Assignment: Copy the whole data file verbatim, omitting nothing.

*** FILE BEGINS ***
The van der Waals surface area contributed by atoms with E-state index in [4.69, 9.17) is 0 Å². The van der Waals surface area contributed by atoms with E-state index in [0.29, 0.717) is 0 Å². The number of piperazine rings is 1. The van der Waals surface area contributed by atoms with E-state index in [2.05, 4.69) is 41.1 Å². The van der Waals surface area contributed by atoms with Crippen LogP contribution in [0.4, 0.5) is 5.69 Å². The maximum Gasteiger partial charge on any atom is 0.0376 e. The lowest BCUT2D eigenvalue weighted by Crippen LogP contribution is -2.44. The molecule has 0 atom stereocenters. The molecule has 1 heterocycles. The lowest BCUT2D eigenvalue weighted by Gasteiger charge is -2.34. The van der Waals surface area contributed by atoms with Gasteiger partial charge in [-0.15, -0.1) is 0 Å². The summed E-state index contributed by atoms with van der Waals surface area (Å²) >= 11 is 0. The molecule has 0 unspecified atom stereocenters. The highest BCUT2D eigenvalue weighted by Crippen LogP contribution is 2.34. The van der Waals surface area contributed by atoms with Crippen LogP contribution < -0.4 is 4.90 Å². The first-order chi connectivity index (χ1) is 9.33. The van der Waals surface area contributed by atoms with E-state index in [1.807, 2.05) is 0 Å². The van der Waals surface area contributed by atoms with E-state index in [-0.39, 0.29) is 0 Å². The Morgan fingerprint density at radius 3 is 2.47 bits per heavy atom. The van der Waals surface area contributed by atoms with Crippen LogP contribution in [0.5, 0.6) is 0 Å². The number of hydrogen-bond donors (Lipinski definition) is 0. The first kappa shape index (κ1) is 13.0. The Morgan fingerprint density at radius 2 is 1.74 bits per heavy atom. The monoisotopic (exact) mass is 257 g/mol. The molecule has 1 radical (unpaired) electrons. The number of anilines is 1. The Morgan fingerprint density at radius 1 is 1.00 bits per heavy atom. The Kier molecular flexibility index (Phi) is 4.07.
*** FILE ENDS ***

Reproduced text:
The van der Waals surface area contributed by atoms with E-state index in [4.69, 9.17) is 0 Å². The van der Waals surface area contributed by atoms with E-state index in [0.29, 0.717) is 0 Å². The number of piperazine rings is 1. The van der Waals surface area contributed by atoms with E-state index in [2.05, 4.69) is 41.1 Å². The van der Waals surface area contributed by atoms with Crippen LogP contribution in [0.4, 0.5) is 5.69 Å². The maximum Gasteiger partial charge on any atom is 0.0376 e. The lowest BCUT2D eigenvalue weighted by Crippen LogP contribution is -2.44. The molecule has 0 atom stereocenters. The molecule has 1 heterocycles. The lowest BCUT2D eigenvalue weighted by Gasteiger charge is -2.34. The van der Waals surface area contributed by atoms with Gasteiger partial charge in [-0.15, -0.1) is 0 Å². The summed E-state index contributed by atoms with van der Waals surface area (Å²) >= 11 is 0. The molecule has 0 unspecified atom stereocenters. The highest BCUT2D eigenvalue weighted by Crippen LogP contribution is 2.34. The van der Waals surface area contributed by atoms with Crippen LogP contribution < -0.4 is 4.90 Å². The first-order chi connectivity index (χ1) is 9.33. The van der Waals surface area contributed by atoms with E-state index in [1.807, 2.05) is 0 Å². The van der Waals surface area contributed by atoms with E-state index in [-0.39, 0.29) is 0 Å². The Morgan fingerprint density at radius 3 is 2.47 bits per heavy atom. The van der Waals surface area contributed by atoms with Crippen LogP contribution in [0.5, 0.6) is 0 Å². The number of hydrogen-bond donors (Lipinski definition) is 0. The first kappa shape index (κ1) is 13.0. The Morgan fingerprint density at radius 2 is 1.74 bits per heavy atom. The monoisotopic (exact) mass is 257 g/mol. The molecule has 1 radical (unpaired) electrons. The number of anilines is 1. The Morgan fingerprint density at radius 1 is 1.00 bits per heavy atom. The Kier molecular flexibility index (Phi) is 4.07.